The software industry insists that it uses the information recorded only in order to improve service. Maybe, but we are also told, “Apple contractors ‘regularly hear confidential details’ on Siri recordings — Workers hear drug deals, medical details and people having sex, says whistleblower” (The Guardian, July 26, 2019)
What about security? Ah yes, …
We are discouraged from worrying:
And as X5 Retail Group was understandably keen to stress, biometric data isn’t stored as an image or graphic but as an encrypted code, keeping people’s personal data secure. So if a system was to be hacked, the hacker would only uncover a set of encrypted data and not images or informationMark Faithfull, “Forget Apps, Russia’s X5 And Visa Have Launched Pay With Your Face” at Forbes
Wait. Major enterprises, including governments and hospitals, are getting hacked all the time. So are Big Tech firms like Twitter. Biometric scanning itself, never mind the data it encrypts, is vulnerable to hacking. Even our fingerprints are not in fact secure against hacking:
A team of researchers at New York University’s Tandon School of Engineering, for instance, created an algorithm to not only simulate a person’s fingerprint but to create a single print that can masquerade as several others and fool scanners as often as 20 percent of the time — all without replicating an actual print.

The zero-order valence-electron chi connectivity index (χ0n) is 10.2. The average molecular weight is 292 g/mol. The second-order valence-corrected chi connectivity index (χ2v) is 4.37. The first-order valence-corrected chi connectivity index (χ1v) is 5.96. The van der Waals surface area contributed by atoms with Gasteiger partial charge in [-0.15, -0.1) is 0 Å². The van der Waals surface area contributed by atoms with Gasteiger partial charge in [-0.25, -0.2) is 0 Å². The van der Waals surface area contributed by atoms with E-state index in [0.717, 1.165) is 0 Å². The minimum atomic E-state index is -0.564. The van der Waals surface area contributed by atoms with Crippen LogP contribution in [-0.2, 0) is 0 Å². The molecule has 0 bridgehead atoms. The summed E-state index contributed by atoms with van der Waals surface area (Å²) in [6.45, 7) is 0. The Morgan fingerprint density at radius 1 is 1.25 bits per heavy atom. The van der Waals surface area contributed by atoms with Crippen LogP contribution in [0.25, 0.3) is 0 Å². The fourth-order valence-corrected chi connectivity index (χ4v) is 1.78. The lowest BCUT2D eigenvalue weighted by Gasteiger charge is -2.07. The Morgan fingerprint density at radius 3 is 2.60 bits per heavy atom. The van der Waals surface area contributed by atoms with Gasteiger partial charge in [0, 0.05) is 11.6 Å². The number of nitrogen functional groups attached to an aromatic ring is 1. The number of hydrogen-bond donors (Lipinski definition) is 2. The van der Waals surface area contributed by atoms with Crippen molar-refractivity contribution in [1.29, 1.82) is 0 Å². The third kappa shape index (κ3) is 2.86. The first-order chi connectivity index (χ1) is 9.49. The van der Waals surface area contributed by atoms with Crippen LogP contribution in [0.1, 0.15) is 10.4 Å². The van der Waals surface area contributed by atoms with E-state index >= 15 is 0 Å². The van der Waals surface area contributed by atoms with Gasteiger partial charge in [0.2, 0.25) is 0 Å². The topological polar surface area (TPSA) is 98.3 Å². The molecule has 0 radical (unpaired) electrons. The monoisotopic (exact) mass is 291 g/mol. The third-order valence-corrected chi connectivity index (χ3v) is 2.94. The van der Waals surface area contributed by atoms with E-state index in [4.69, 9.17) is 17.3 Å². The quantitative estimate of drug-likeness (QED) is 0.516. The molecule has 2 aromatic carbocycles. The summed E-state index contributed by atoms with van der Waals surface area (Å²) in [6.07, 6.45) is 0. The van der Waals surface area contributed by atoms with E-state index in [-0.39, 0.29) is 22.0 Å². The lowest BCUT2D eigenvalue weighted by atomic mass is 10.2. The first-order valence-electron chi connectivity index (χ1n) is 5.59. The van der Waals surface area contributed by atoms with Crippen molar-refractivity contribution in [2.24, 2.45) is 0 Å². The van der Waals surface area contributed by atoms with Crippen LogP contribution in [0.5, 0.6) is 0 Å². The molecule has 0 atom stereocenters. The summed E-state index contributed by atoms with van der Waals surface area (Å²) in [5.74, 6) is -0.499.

So much for the peace of mind that biometric scanning once promised. Indeed, as biometric security technology increasingly saturates our digital lives, a growing number of experts are expressing concern that the consequences of a security failure — a practical inevitability, they say — are only getting higher. “You can always replace your credit card, but you can never replace your fingerprint or iris,” says Kon Leong, CEO and co-founder of the data archiving company ZL Technologies, “This means that any breach would require an overhaul of the entire infrastructure. Furthermore, it is not a matter of if there will be a breach. It is a matter of when.”Sarah Wells, “With the Proliferation of Biometric Scanning, Some Hidden Risks” at Undark (April 1, 2019)
It’s true that your fingerprints are unique — in nature. But that doesn’t mean no one can copy them using advanced technology. There are broader issues as well, including “function creep”: “the extra data a biometric scanner might gather without users’ explicit consent, such as information about skin color, age, and even perceived emotion.” Also, because the biometric technology is usually owned by third parties, all the information gathered is always at risk of third party theft.
None of this even touches on the use of biometric scanning obtained from private sources for government surveillance — a story, to be sure, for another day.
The question that is coming gradually into focus is, in a busy world, how much of the privacy and freedom that we take for granted will we give up for convenience?
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Could DNA be hacked, like software? It’s already been done. As a language, DNA can carry malicious messages.